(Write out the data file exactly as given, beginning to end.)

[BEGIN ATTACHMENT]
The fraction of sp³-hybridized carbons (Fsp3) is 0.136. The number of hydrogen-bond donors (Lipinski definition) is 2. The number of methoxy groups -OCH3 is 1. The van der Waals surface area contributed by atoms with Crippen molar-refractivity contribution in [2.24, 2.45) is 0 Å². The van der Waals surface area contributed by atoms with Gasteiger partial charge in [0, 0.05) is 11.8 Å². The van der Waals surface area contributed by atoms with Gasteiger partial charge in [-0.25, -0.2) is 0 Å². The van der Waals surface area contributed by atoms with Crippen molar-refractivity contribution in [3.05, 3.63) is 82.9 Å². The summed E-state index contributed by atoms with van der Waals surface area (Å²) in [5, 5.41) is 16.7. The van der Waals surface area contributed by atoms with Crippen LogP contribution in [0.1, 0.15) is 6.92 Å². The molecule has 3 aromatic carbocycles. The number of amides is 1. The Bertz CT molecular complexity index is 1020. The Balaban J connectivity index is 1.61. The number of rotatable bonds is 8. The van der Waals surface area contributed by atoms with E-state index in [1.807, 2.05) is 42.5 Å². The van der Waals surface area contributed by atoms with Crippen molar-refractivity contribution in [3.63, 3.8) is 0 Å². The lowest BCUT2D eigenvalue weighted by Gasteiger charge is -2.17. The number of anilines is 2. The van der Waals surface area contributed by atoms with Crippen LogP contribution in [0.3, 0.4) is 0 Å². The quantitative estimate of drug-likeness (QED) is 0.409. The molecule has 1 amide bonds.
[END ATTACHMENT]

The fraction of sp³-hybridized carbons (Fsp3) is 0.136. The number of hydrogen-bond donors (Lipinski definition) is 2. The number of methoxy groups -OCH3 is 1. The van der Waals surface area contributed by atoms with Crippen molar-refractivity contribution in [2.24, 2.45) is 0 Å². The van der Waals surface area contributed by atoms with Gasteiger partial charge in [0, 0.05) is 11.8 Å². The van der Waals surface area contributed by atoms with Gasteiger partial charge in [-0.25, -0.2) is 0 Å². The van der Waals surface area contributed by atoms with Crippen molar-refractivity contribution in [3.05, 3.63) is 82.9 Å². The summed E-state index contributed by atoms with van der Waals surface area (Å²) in [5, 5.41) is 16.7. The van der Waals surface area contributed by atoms with Crippen LogP contribution in [0.1, 0.15) is 6.92 Å². The molecule has 3 aromatic carbocycles. The number of amides is 1. The Bertz CT molecular complexity index is 1020. The Balaban J connectivity index is 1.61. The number of rotatable bonds is 8. The van der Waals surface area contributed by atoms with E-state index in [1.807, 2.05) is 42.5 Å². The van der Waals surface area contributed by atoms with Crippen molar-refractivity contribution in [3.63, 3.8) is 0 Å². The lowest BCUT2D eigenvalue weighted by Gasteiger charge is -2.17. The number of anilines is 2. The van der Waals surface area contributed by atoms with Crippen LogP contribution in [0.3, 0.4) is 0 Å². The quantitative estimate of drug-likeness (QED) is 0.409. The molecule has 1 amide bonds.